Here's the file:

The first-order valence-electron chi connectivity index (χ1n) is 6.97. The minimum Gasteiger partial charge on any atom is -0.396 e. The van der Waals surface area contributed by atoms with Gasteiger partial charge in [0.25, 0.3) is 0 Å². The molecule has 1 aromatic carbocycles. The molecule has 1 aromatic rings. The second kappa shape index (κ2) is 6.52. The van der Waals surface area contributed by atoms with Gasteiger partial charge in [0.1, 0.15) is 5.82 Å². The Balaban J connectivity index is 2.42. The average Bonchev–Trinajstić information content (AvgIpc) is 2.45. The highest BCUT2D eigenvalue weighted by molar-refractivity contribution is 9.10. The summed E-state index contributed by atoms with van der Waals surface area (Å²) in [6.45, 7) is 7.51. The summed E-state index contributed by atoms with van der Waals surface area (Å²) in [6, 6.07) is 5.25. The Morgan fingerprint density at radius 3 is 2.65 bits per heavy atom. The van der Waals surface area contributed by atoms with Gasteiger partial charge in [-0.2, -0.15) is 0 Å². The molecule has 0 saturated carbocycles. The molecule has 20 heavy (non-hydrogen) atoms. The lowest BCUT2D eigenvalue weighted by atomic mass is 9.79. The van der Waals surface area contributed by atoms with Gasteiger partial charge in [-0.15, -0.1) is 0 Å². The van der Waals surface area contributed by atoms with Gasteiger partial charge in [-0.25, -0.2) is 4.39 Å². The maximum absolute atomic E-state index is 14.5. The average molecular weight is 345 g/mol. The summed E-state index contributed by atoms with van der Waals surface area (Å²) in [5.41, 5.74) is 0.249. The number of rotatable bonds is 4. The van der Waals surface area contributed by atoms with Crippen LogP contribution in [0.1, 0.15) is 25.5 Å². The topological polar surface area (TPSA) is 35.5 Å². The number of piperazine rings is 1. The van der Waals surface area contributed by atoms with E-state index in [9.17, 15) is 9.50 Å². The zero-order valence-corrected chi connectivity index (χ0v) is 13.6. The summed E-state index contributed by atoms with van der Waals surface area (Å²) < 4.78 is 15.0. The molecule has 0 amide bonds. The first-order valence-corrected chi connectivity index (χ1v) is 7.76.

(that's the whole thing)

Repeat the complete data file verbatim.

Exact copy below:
The first-order valence-electron chi connectivity index (χ1n) is 6.97. The minimum Gasteiger partial charge on any atom is -0.396 e. The van der Waals surface area contributed by atoms with Gasteiger partial charge in [0.25, 0.3) is 0 Å². The molecule has 1 aromatic carbocycles. The molecule has 1 aromatic rings. The second kappa shape index (κ2) is 6.52. The van der Waals surface area contributed by atoms with Gasteiger partial charge in [0.1, 0.15) is 5.82 Å². The Balaban J connectivity index is 2.42. The average Bonchev–Trinajstić information content (AvgIpc) is 2.45. The highest BCUT2D eigenvalue weighted by molar-refractivity contribution is 9.10. The summed E-state index contributed by atoms with van der Waals surface area (Å²) in [6.45, 7) is 7.51. The summed E-state index contributed by atoms with van der Waals surface area (Å²) in [6, 6.07) is 5.25. The Morgan fingerprint density at radius 3 is 2.65 bits per heavy atom. The van der Waals surface area contributed by atoms with Gasteiger partial charge in [-0.2, -0.15) is 0 Å². The molecule has 0 saturated carbocycles. The molecule has 20 heavy (non-hydrogen) atoms. The lowest BCUT2D eigenvalue weighted by atomic mass is 9.79. The van der Waals surface area contributed by atoms with Gasteiger partial charge in [-0.15, -0.1) is 0 Å². The van der Waals surface area contributed by atoms with Gasteiger partial charge in [-0.25, -0.2) is 4.39 Å². The maximum absolute atomic E-state index is 14.5. The average molecular weight is 345 g/mol. The summed E-state index contributed by atoms with van der Waals surface area (Å²) in [5.41, 5.74) is 0.249. The number of rotatable bonds is 4. The van der Waals surface area contributed by atoms with Crippen LogP contribution in [0.1, 0.15) is 25.5 Å². The topological polar surface area (TPSA) is 35.5 Å². The number of piperazine rings is 1. The van der Waals surface area contributed by atoms with E-state index in [9.17, 15) is 9.50 Å². The zero-order valence-corrected chi connectivity index (χ0v) is 13.6. The summed E-state index contributed by atoms with van der Waals surface area (Å²) < 4.78 is 15.0. The molecule has 0 amide bonds. The first-order valence-corrected chi connectivity index (χ1v) is 7.76.